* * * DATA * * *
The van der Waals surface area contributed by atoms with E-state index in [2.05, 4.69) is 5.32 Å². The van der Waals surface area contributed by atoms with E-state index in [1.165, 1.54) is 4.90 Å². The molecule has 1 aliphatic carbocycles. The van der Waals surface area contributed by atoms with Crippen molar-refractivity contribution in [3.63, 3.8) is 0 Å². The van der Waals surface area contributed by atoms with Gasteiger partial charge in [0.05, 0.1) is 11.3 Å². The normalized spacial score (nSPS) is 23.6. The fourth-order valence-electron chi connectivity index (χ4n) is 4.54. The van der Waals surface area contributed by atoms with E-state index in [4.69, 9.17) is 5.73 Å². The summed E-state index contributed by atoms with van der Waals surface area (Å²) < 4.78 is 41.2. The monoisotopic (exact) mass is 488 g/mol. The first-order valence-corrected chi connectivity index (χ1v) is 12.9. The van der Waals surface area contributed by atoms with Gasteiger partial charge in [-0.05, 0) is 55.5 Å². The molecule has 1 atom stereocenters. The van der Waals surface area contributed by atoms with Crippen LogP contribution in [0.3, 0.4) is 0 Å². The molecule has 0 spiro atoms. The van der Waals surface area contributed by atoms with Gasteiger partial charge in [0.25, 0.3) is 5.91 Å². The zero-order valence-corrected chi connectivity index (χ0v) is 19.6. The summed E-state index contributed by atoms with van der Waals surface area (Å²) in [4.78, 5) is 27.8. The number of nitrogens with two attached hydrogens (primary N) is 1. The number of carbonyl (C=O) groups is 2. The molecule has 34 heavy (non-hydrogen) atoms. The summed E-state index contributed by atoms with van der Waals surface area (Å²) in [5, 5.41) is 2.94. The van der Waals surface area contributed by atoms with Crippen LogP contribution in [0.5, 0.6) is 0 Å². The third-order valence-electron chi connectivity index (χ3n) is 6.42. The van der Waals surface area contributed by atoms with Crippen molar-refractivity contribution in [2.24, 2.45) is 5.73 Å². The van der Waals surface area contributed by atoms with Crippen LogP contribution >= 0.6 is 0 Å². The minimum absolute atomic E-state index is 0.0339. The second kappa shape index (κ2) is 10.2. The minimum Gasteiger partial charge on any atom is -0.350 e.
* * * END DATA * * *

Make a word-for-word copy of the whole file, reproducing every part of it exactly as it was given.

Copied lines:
The van der Waals surface area contributed by atoms with E-state index in [2.05, 4.69) is 5.32 Å². The van der Waals surface area contributed by atoms with E-state index in [1.165, 1.54) is 4.90 Å². The molecule has 1 aliphatic carbocycles. The van der Waals surface area contributed by atoms with Crippen molar-refractivity contribution in [3.63, 3.8) is 0 Å². The van der Waals surface area contributed by atoms with Gasteiger partial charge in [0.05, 0.1) is 11.3 Å². The normalized spacial score (nSPS) is 23.6. The fourth-order valence-electron chi connectivity index (χ4n) is 4.54. The van der Waals surface area contributed by atoms with E-state index in [4.69, 9.17) is 5.73 Å². The summed E-state index contributed by atoms with van der Waals surface area (Å²) < 4.78 is 41.2. The monoisotopic (exact) mass is 488 g/mol. The first-order valence-corrected chi connectivity index (χ1v) is 12.9. The van der Waals surface area contributed by atoms with Gasteiger partial charge in [-0.05, 0) is 55.5 Å². The molecule has 1 atom stereocenters. The van der Waals surface area contributed by atoms with Crippen LogP contribution in [0.3, 0.4) is 0 Å². The molecule has 0 spiro atoms. The van der Waals surface area contributed by atoms with Gasteiger partial charge in [0.25, 0.3) is 5.91 Å². The zero-order valence-corrected chi connectivity index (χ0v) is 19.6. The summed E-state index contributed by atoms with van der Waals surface area (Å²) in [4.78, 5) is 27.8. The number of nitrogens with two attached hydrogens (primary N) is 1. The number of carbonyl (C=O) groups is 2. The molecule has 34 heavy (non-hydrogen) atoms. The summed E-state index contributed by atoms with van der Waals surface area (Å²) in [5, 5.41) is 2.94. The van der Waals surface area contributed by atoms with Crippen LogP contribution in [0.5, 0.6) is 0 Å². The third-order valence-electron chi connectivity index (χ3n) is 6.42. The van der Waals surface area contributed by atoms with Crippen molar-refractivity contribution in [2.24, 2.45) is 5.73 Å². The van der Waals surface area contributed by atoms with Crippen LogP contribution >= 0.6 is 0 Å². The minimum absolute atomic E-state index is 0.0339. The second kappa shape index (κ2) is 10.2. The minimum Gasteiger partial charge on any atom is -0.350 e.